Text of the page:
Cassius looked ahead and saw them: the natives. They were utter savages, lacking in discipline and stuck with primitive technologies. They knew not the glory of modern amenities or of order.
Cassius wept. He could not bear to see humans living in such ghastly, unthinkable conditions. He made it how goal, nay, his life’s work to make sure they received all that he had to offer.
But the natives, they were ungrateful. They attacked and rebelled against Cassius’ authority and benevolence. With great sorrow, he was forced to react. He, with such pain and anguish, taught them the fury of his patience. And then, when faced with his ferocious compassion, they accepted him and his benevolence.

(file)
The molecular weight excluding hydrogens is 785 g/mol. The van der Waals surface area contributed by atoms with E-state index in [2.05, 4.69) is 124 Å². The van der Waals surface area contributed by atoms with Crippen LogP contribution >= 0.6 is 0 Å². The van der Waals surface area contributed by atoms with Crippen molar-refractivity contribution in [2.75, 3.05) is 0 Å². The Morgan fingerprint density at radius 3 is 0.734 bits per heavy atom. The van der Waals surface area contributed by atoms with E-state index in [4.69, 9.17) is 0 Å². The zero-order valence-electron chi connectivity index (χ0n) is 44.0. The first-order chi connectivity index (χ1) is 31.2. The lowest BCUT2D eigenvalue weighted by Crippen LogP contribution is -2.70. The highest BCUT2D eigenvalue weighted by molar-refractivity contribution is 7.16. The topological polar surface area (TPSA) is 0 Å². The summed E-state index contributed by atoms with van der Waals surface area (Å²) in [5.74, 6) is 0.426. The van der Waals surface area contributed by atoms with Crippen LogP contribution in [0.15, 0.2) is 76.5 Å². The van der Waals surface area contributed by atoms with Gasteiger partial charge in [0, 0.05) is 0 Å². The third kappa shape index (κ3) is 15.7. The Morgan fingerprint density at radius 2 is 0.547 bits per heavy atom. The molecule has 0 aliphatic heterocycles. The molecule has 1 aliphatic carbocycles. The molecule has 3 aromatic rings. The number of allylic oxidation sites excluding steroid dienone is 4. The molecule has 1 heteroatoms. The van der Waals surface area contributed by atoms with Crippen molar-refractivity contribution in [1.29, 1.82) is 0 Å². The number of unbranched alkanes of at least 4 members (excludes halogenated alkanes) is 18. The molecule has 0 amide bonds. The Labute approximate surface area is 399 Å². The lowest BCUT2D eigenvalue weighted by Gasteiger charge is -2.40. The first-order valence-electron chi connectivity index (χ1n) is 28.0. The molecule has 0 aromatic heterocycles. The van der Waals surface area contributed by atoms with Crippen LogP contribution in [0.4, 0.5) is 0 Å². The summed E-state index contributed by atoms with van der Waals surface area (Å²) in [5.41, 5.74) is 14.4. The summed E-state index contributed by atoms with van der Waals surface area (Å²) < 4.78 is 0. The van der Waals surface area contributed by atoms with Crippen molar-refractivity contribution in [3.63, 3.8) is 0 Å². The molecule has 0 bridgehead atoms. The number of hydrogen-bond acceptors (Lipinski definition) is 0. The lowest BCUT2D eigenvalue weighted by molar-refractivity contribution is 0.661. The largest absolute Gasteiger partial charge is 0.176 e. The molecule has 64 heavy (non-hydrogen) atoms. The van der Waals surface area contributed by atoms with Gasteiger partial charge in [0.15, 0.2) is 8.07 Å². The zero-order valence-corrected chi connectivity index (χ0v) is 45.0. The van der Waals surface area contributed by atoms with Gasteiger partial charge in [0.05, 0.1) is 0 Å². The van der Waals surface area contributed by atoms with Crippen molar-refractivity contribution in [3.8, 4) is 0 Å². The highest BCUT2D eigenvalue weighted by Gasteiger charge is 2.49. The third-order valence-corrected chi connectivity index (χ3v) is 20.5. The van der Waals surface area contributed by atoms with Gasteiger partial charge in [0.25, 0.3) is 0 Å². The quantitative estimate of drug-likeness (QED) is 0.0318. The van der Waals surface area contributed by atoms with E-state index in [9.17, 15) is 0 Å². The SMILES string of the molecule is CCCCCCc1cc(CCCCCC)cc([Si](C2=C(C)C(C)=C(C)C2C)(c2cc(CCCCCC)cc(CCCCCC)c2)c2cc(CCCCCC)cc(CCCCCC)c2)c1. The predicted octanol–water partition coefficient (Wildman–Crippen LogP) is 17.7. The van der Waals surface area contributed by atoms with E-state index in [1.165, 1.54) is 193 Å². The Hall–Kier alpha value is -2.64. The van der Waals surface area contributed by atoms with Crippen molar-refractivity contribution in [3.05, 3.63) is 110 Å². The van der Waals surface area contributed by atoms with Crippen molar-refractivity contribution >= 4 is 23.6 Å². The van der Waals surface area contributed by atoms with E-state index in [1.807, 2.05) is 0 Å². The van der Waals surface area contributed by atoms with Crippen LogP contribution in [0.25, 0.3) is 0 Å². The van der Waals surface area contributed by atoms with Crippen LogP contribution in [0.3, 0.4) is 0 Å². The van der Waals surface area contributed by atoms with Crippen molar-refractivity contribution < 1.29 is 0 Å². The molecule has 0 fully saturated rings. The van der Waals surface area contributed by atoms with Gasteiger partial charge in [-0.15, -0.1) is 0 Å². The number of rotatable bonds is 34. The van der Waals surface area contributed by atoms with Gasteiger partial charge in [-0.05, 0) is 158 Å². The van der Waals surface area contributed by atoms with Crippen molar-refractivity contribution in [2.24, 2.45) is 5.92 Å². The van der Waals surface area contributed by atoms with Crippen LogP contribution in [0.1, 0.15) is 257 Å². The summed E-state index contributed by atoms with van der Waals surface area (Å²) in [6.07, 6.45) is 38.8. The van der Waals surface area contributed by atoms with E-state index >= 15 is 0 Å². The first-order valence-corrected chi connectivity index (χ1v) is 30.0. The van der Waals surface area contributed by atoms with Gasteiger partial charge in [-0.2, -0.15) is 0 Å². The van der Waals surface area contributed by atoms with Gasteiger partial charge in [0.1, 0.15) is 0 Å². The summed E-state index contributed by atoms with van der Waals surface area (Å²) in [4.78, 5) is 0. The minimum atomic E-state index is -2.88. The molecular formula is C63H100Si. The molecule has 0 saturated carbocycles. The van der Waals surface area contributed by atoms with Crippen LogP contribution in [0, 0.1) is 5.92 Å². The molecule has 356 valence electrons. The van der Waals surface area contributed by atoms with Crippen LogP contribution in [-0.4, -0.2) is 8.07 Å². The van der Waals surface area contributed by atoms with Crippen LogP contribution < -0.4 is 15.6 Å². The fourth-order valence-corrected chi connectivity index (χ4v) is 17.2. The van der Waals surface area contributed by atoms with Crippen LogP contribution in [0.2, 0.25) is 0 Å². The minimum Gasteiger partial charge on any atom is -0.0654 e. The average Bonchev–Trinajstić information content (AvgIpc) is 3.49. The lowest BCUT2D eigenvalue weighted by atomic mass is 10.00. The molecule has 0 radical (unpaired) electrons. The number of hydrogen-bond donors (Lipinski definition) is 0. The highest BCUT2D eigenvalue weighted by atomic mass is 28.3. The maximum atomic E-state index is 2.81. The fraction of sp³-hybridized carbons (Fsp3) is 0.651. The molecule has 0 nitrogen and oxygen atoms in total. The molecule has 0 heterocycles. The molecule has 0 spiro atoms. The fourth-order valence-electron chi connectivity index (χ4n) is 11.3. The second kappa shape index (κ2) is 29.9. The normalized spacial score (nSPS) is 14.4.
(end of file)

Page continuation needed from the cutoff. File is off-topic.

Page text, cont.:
Under his rule and order, they learned the evils of freedom and the virtues of order and compliance with Cassius. With these virtues, they were gifted a job, a purpose to live. They were to serve the Empire, as all do, and to make Cassius happy.
And work they did. They loved every moment of their new lives. They no longer had to worry about the next meal, whether another wild animal was around the corner, when a storm would decimate them, or when bandits would attack them. No longer, all under Cassius.